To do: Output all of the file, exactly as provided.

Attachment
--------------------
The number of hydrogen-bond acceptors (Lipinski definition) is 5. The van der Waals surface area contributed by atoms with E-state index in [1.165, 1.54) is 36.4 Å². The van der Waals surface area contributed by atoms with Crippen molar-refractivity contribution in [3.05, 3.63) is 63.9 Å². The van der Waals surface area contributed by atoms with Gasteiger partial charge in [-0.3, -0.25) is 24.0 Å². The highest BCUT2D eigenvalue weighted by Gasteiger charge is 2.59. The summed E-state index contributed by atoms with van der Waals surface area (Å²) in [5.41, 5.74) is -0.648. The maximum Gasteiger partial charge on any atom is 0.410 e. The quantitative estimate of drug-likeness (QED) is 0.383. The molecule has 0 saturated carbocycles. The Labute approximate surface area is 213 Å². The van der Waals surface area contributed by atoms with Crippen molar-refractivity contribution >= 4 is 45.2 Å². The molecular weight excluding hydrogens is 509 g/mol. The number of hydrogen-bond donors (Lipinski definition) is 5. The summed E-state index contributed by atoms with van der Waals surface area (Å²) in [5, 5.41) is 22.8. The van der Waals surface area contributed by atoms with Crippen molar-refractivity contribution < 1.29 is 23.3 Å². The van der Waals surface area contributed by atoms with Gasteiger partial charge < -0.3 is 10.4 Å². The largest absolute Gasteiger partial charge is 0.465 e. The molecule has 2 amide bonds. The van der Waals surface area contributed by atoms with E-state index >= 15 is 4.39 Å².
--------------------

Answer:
The number of hydrogen-bond acceptors (Lipinski definition) is 5. The van der Waals surface area contributed by atoms with E-state index in [1.165, 1.54) is 36.4 Å². The van der Waals surface area contributed by atoms with Crippen molar-refractivity contribution in [3.05, 3.63) is 63.9 Å². The van der Waals surface area contributed by atoms with Gasteiger partial charge in [-0.3, -0.25) is 24.0 Å². The highest BCUT2D eigenvalue weighted by Gasteiger charge is 2.59. The summed E-state index contributed by atoms with van der Waals surface area (Å²) in [5.41, 5.74) is -0.648. The maximum Gasteiger partial charge on any atom is 0.410 e. The quantitative estimate of drug-likeness (QED) is 0.383. The molecule has 0 saturated carbocycles. The Labute approximate surface area is 213 Å². The van der Waals surface area contributed by atoms with Crippen molar-refractivity contribution >= 4 is 45.2 Å². The molecular weight excluding hydrogens is 509 g/mol. The number of hydrogen-bond donors (Lipinski definition) is 5. The summed E-state index contributed by atoms with van der Waals surface area (Å²) in [5, 5.41) is 22.8. The van der Waals surface area contributed by atoms with Crippen molar-refractivity contribution < 1.29 is 23.3 Å². The van der Waals surface area contributed by atoms with Gasteiger partial charge < -0.3 is 10.4 Å². The largest absolute Gasteiger partial charge is 0.465 e. The molecule has 2 amide bonds. The van der Waals surface area contributed by atoms with E-state index >= 15 is 4.39 Å².